Couple killed by suspected carbon monoxide poisoning identified by Oakland County sheriff

Carbon monoxide poisoning is suspected after a Rochester Hills couple was found dead Friday.

The daughter of Paul Louis Kamulski, 75, Frances Kamulski, 74, asked neighbors to check on her parents around 3 p.m. They were found unconscious in bed at their home in the 1100 block of E. Avon Road.

Neighbors began administering CPR and called 911. One of the neighbors told dispatchers she began to feel lightheaded, and she was instructed to open as many windows as she could because of possible carbon monoxide poisoning. Firefighters ventilated the house when they arrived. 

According to the Oakland County Sheriff's Office, carbon monoxide levels in the home were185 parts per million (ppm), more than twice the lethal reading of 85 ppm. Investigators found a carbon monoxide detector in the basement, but its batteries were removed and found nearby.

A technician from Consumers Energy ran a test on the furnace and determined it was the likely source of carbon monoxide. 

Symptoms of Carbon Monoxide poisoning are:

  • headaches
  • feeling nausea, dizziness, fainting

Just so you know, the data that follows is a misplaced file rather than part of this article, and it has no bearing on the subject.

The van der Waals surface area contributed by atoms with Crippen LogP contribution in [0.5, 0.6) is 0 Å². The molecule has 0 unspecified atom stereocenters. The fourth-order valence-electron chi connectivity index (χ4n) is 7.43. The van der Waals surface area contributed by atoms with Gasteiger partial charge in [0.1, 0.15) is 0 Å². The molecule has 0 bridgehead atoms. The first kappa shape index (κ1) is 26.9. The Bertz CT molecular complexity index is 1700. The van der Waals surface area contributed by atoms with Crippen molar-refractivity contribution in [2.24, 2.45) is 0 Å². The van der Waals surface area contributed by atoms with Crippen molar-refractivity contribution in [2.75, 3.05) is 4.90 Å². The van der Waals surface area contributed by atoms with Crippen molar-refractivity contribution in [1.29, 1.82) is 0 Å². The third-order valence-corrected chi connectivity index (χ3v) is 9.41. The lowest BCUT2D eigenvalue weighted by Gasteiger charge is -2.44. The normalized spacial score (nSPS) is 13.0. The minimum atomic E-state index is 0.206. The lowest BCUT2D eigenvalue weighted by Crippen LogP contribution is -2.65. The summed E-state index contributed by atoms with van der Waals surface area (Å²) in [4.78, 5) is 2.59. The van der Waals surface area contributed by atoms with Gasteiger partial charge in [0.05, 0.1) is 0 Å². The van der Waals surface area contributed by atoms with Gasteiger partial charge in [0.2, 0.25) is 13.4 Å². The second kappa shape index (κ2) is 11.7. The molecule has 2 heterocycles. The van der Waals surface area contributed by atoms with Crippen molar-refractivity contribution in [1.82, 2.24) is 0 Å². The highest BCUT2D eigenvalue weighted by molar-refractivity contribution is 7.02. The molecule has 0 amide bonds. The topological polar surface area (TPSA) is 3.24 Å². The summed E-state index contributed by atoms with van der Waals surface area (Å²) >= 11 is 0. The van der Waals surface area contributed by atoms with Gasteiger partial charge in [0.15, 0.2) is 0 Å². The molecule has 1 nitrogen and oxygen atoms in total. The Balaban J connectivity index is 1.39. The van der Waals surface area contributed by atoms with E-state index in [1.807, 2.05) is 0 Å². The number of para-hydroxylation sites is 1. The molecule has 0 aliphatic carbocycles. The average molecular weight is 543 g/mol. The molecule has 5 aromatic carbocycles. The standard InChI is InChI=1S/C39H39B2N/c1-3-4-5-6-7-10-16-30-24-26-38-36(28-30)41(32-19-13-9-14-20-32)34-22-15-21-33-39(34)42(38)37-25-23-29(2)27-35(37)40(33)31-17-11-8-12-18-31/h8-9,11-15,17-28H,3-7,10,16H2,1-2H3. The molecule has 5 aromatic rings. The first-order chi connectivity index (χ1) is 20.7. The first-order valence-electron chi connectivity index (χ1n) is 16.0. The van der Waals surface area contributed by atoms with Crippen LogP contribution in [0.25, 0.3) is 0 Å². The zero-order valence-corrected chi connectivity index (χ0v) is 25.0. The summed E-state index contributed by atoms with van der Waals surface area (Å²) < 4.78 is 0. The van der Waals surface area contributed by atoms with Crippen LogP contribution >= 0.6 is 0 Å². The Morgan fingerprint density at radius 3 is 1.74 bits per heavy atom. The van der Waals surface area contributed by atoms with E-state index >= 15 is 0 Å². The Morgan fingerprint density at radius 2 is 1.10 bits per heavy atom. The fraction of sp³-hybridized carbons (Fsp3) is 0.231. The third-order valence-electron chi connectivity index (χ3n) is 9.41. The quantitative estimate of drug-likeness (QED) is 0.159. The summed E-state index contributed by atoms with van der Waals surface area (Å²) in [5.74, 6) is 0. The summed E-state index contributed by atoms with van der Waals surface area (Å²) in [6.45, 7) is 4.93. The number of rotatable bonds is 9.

• hard to breathe
  • chest pain
  • confusion
  • vomiting
  • loss of body control

"This is a horrific preventable tragedy to lose two people," Sheriff Michael Bouchard said. "They actually had a carbon monoxide detector in the home, but for some reason, it was not in place and the batteries were out of it. We always encourage people to check their smoke detectors and their carbon monoxide detectors each time we change the clocks for daylight savings. It’s a good idea to have more than one in your home, and you can get them that run on batteries or plug-in with battery backup. Our thoughts and prayers are with the family and friends as they deal with this terrible loss."

Captain Ann Echols from the Rochester Hills Fire Department, is encouraging everyone to make sure they have carbon monoxide detectors in good working order inside their homes.

"We recommend that for the carbon monoxide you have at least one per level of the home: Typically somewhere near your sleeping area," she said. "Carbon monoxide is often called the silent killer because it’s colorless, odorless, and tasteless."

Improperly ventilated appliances and engines in tightly sealed or enclosed spaces may allow the gas to build up to dangerous levels.

You can find Carbon Monoxide detectors for as cheap as $8 a unit. Detroiters can pick them up for free at the public safety headquarters. There are a number of fire departments throughout southeast Michigan that also provide them to their residents free of charge.